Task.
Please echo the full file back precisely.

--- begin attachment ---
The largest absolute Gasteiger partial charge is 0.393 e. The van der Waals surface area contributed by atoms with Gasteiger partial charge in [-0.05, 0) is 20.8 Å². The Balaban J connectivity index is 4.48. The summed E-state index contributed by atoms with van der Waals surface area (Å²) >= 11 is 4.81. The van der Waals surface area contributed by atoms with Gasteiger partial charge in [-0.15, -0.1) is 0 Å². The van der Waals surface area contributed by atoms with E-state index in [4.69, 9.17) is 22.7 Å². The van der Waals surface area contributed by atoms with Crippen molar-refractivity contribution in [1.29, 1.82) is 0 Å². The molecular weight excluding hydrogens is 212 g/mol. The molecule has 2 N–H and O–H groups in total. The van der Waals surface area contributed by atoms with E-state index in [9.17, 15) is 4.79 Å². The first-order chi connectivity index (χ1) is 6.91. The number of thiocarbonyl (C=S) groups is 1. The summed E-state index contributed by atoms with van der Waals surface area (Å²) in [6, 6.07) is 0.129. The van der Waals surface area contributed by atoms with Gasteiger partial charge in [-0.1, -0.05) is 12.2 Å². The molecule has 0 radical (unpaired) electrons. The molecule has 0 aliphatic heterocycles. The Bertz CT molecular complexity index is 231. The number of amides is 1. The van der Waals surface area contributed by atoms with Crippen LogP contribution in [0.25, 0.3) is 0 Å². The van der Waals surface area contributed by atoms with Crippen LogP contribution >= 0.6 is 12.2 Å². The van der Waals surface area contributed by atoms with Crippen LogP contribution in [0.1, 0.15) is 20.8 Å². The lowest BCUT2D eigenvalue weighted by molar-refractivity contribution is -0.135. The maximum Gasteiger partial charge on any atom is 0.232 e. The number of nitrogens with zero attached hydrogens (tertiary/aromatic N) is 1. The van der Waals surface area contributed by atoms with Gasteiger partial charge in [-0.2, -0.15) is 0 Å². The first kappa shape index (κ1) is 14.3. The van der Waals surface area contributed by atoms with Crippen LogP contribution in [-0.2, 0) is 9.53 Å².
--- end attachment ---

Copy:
The largest absolute Gasteiger partial charge is 0.393 e. The van der Waals surface area contributed by atoms with Gasteiger partial charge in [-0.05, 0) is 20.8 Å². The Balaban J connectivity index is 4.48. The summed E-state index contributed by atoms with van der Waals surface area (Å²) >= 11 is 4.81. The van der Waals surface area contributed by atoms with Gasteiger partial charge in [-0.15, -0.1) is 0 Å². The van der Waals surface area contributed by atoms with E-state index in [4.69, 9.17) is 22.7 Å². The van der Waals surface area contributed by atoms with Crippen molar-refractivity contribution in [1.29, 1.82) is 0 Å². The molecular weight excluding hydrogens is 212 g/mol. The molecule has 2 N–H and O–H groups in total. The van der Waals surface area contributed by atoms with E-state index in [9.17, 15) is 4.79 Å². The first-order chi connectivity index (χ1) is 6.91. The number of thiocarbonyl (C=S) groups is 1. The summed E-state index contributed by atoms with van der Waals surface area (Å²) in [6, 6.07) is 0.129. The van der Waals surface area contributed by atoms with Gasteiger partial charge in [-0.1, -0.05) is 12.2 Å². The molecule has 0 radical (unpaired) electrons. The molecule has 0 aliphatic heterocycles. The Bertz CT molecular complexity index is 231. The number of amides is 1. The van der Waals surface area contributed by atoms with Crippen LogP contribution in [0.25, 0.3) is 0 Å². The van der Waals surface area contributed by atoms with Crippen LogP contribution >= 0.6 is 12.2 Å². The van der Waals surface area contributed by atoms with Crippen LogP contribution in [0.1, 0.15) is 20.8 Å². The lowest BCUT2D eigenvalue weighted by molar-refractivity contribution is -0.135. The maximum Gasteiger partial charge on any atom is 0.232 e. The number of nitrogens with zero attached hydrogens (tertiary/aromatic N) is 1. The van der Waals surface area contributed by atoms with Gasteiger partial charge in [-0.2, -0.15) is 0 Å². The first kappa shape index (κ1) is 14.3. The van der Waals surface area contributed by atoms with Crippen LogP contribution in [-0.2, 0) is 9.53 Å².